Archive for the ‘ DBA Toolbox / T-SQL Scripts ’ Category

Demystifying T-SQL Subqueries–Part II

In the last post (Demystifying T-SQL Subqueries – Part I) we looked at how to use scalar subqueries. Let’s continue our subquery adventure.

As with Part I, the following T-SQL query samples are using the Chinook database.

Subqueries which return a single list of values

Result

Description

Sample

B

Single Column
or Column List
or Single List of Values

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Demystifying T-SQL Subqueries–Part I

When I teach SQL Server Development/T-SQL courses, subqueries is usually one of those topics that students find confusing. Usually it’s a head scratcher, although there are some who just get it.

So let’s try to demystify subqueries.

Very simply put, a subquery is just a query within a query. It’s a SELECT inside another SELECT.

Now let’s break it down. Let’s start with understanding what a query gives you first.

Understanding results of regular queries

Before we can understand subqueries, we need to understand first the different results we get from regular queries. A regular query always results in a dataset. It gives you the following variations of results:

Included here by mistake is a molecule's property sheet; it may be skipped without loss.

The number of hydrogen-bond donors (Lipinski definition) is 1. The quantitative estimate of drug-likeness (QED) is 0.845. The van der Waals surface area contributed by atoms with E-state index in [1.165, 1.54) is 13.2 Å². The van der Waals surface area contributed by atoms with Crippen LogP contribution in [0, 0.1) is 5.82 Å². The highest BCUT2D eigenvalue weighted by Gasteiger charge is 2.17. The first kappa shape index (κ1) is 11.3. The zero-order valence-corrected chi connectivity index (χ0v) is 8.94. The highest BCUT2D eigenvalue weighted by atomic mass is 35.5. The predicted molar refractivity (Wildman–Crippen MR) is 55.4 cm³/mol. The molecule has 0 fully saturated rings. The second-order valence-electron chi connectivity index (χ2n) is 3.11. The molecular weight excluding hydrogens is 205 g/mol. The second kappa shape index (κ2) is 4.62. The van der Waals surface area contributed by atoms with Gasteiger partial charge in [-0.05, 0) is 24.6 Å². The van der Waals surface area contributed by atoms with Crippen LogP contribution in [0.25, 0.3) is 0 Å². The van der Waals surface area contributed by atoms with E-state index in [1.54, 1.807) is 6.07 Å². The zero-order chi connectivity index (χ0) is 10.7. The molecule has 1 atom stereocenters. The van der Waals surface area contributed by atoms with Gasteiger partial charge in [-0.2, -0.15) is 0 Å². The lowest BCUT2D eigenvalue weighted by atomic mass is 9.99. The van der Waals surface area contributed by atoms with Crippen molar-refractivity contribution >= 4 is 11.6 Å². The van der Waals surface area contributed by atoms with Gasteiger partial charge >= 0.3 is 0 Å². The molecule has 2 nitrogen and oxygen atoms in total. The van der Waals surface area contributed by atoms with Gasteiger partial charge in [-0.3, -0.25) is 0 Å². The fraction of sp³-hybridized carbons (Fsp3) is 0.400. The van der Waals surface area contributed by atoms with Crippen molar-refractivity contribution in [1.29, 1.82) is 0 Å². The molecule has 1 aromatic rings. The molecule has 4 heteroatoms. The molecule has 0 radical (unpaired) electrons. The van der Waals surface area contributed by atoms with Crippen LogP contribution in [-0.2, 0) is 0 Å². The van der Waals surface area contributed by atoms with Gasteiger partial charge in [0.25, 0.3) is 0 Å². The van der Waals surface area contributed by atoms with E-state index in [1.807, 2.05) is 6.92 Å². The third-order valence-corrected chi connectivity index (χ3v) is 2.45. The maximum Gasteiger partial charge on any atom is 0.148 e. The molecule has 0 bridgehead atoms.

Result

Description

Sample

A

Scalar Value

subquery that returns scalar value

B

Single Column
or Column List
or Single List of Values

subquery that returns a list (single column) of values

C

Table

subquery that returns a table

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Different T-SQL Date Variations for Date Dimensions

Just another handy code snippet for generating dates for date dimensions in your data warehouse.

I am providing just the select statement here, but to generate (massive) date records, just create and set your start and end date variables, and enclose your insert and the code below in your WHILE loop.

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tablediff.exe – Compare and Synchronize your SQL Server tables

Need to check if your tables in 2 different servers are out-of-sync? SQL Server comes with a command line tool that does the job. It’s called tablediff.exe (read up BOL entry for this nifty tool).

By default, you can find this in the COM directory of your SQL Server install folder.

In SQL Server 2005 by default it will be in:
C:\Program Files\Microsoft SQL Server\90

In SQL Server 2008 / SQL Server 2008 R2 by default it will be in:
C:\Program Files\Microsoft SQL Server\100